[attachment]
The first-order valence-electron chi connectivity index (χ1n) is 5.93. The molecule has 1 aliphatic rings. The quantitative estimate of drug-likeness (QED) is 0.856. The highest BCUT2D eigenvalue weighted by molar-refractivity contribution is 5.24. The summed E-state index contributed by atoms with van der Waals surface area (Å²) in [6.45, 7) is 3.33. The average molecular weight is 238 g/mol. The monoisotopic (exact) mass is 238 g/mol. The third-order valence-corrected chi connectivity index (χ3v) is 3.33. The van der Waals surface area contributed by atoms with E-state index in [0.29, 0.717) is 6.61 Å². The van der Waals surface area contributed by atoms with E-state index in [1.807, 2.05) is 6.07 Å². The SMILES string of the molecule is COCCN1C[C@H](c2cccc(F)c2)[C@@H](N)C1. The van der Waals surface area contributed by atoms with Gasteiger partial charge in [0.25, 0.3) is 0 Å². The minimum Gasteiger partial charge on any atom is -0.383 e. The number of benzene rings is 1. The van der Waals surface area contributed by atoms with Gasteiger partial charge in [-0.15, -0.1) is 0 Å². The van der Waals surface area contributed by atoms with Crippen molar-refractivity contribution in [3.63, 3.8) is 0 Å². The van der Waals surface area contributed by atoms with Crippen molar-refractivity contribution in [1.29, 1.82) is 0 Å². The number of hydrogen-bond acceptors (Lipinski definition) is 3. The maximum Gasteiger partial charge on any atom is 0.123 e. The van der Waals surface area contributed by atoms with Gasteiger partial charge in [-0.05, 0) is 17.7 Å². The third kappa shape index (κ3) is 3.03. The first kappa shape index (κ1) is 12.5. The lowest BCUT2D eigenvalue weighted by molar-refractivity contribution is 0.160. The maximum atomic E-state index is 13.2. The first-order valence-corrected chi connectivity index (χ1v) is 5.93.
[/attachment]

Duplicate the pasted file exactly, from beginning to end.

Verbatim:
The first-order valence-electron chi connectivity index (χ1n) is 5.93. The molecule has 1 aliphatic rings. The quantitative estimate of drug-likeness (QED) is 0.856. The highest BCUT2D eigenvalue weighted by molar-refractivity contribution is 5.24. The summed E-state index contributed by atoms with van der Waals surface area (Å²) in [6.45, 7) is 3.33. The average molecular weight is 238 g/mol. The monoisotopic (exact) mass is 238 g/mol. The third-order valence-corrected chi connectivity index (χ3v) is 3.33. The van der Waals surface area contributed by atoms with E-state index in [0.29, 0.717) is 6.61 Å². The van der Waals surface area contributed by atoms with E-state index in [1.807, 2.05) is 6.07 Å². The SMILES string of the molecule is COCCN1C[C@H](c2cccc(F)c2)[C@@H](N)C1. The van der Waals surface area contributed by atoms with Gasteiger partial charge in [0.25, 0.3) is 0 Å². The minimum Gasteiger partial charge on any atom is -0.383 e. The number of benzene rings is 1. The van der Waals surface area contributed by atoms with Gasteiger partial charge in [-0.15, -0.1) is 0 Å². The van der Waals surface area contributed by atoms with Crippen molar-refractivity contribution in [3.63, 3.8) is 0 Å². The van der Waals surface area contributed by atoms with Crippen molar-refractivity contribution in [1.29, 1.82) is 0 Å². The number of hydrogen-bond acceptors (Lipinski definition) is 3. The maximum Gasteiger partial charge on any atom is 0.123 e. The van der Waals surface area contributed by atoms with Gasteiger partial charge in [-0.05, 0) is 17.7 Å². The third kappa shape index (κ3) is 3.03. The first kappa shape index (κ1) is 12.5. The lowest BCUT2D eigenvalue weighted by molar-refractivity contribution is 0.160. The maximum atomic E-state index is 13.2. The first-order valence-corrected chi connectivity index (χ1v) is 5.93.